Federally insured reverse mortgages, officially issued as part of the Home Equity Conversion Mortgage program, are a way for homeowners 62 and older to borrow money using their home equity as collateral. The proceeds are first used to pay off any remaining balance on the mortgage, freeing homeowners from monthly payments. Interest and monthly insurance premiums are charged throughout the life of the loan, and the total becomes due when the borrower dies (or permanently moves out of the home).
A common misconception about reverse mortgages is that the lender takes an equity share in the house. This is simply not true; it’s a relationship between the lender and the borrower, and it’s the same kind of relationship as a regular loan. Just like a typical mortgage, the lender is the first lien holder on the property title and the loan be repaid when the property changes hands. How the heirs handle repayment depends on how much equity is left in the home and whether they want to keep it.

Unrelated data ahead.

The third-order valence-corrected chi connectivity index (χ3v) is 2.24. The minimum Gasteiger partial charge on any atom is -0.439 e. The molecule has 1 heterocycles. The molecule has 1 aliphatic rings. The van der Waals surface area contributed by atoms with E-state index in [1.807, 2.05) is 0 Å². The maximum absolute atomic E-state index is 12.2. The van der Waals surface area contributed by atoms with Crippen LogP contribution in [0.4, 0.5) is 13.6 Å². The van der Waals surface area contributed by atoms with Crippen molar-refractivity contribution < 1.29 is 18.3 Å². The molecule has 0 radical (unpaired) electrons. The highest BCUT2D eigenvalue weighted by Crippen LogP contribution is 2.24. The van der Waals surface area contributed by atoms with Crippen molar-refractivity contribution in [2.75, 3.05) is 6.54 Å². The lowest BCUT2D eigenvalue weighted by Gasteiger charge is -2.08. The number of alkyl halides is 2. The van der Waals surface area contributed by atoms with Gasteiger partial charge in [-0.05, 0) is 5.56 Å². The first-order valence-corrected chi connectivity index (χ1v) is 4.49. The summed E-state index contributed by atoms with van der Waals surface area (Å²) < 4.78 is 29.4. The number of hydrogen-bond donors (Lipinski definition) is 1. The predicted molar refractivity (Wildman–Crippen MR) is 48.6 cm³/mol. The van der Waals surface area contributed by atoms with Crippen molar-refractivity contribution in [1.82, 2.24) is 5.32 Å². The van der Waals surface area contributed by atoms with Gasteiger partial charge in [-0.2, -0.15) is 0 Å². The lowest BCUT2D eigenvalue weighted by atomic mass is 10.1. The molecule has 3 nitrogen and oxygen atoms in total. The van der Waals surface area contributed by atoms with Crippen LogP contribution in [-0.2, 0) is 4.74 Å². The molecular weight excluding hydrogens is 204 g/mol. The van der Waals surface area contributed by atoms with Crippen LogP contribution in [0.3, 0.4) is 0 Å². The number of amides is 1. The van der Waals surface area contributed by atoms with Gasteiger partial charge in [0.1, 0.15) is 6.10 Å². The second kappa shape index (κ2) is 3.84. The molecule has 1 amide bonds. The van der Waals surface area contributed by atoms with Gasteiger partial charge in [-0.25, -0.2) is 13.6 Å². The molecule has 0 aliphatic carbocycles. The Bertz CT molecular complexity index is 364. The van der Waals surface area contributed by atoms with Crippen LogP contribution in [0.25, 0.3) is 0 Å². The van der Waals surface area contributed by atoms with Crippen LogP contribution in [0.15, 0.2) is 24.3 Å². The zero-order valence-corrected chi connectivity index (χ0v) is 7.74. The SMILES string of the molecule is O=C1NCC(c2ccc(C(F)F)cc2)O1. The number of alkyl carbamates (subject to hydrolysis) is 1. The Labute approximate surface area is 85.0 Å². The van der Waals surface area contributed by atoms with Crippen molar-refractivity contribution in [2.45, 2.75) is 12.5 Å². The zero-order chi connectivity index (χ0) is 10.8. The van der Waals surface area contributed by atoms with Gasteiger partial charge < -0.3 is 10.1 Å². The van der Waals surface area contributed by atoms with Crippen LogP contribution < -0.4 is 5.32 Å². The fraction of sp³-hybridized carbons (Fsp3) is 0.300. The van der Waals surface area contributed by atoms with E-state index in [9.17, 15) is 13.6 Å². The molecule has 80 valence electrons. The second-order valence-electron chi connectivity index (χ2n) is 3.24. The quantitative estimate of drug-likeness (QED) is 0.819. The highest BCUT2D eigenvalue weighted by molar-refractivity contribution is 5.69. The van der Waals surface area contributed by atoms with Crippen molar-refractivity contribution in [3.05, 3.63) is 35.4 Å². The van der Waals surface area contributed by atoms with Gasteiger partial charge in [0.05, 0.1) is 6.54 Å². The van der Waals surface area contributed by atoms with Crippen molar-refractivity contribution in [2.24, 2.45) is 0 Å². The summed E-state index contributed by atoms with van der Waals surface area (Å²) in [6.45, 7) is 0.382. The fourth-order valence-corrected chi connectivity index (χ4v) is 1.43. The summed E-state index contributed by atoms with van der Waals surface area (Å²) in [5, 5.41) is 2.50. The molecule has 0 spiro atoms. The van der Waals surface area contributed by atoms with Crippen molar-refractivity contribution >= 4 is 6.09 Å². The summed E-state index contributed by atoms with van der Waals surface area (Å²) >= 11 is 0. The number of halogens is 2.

It is important to note that in the event of death or in the event that the home ceases to be the primary residence for more than 12 months, the homeowner’s estate can choose to repay the reverse mortgage or put the home up for sale. If the equity in the home is higher than the balance of the loan, the remaining equity belongs to the estate.
If the sale of the home is not enough to pay off the reverse mortgage, the lender must take a loss and request reimbursement from the FHA. No other assets are affected by a reverse mortgage. For example, investments, second homes, cars, and other valuable possessions cannot be taken from the estate to pay off the reverse mortgage.
Please contact the Law Offices of Bernadette M. Crowley at (718) 423-5500 or firstname.lastname@example.org if you are considering pursuing a reverse mortgage.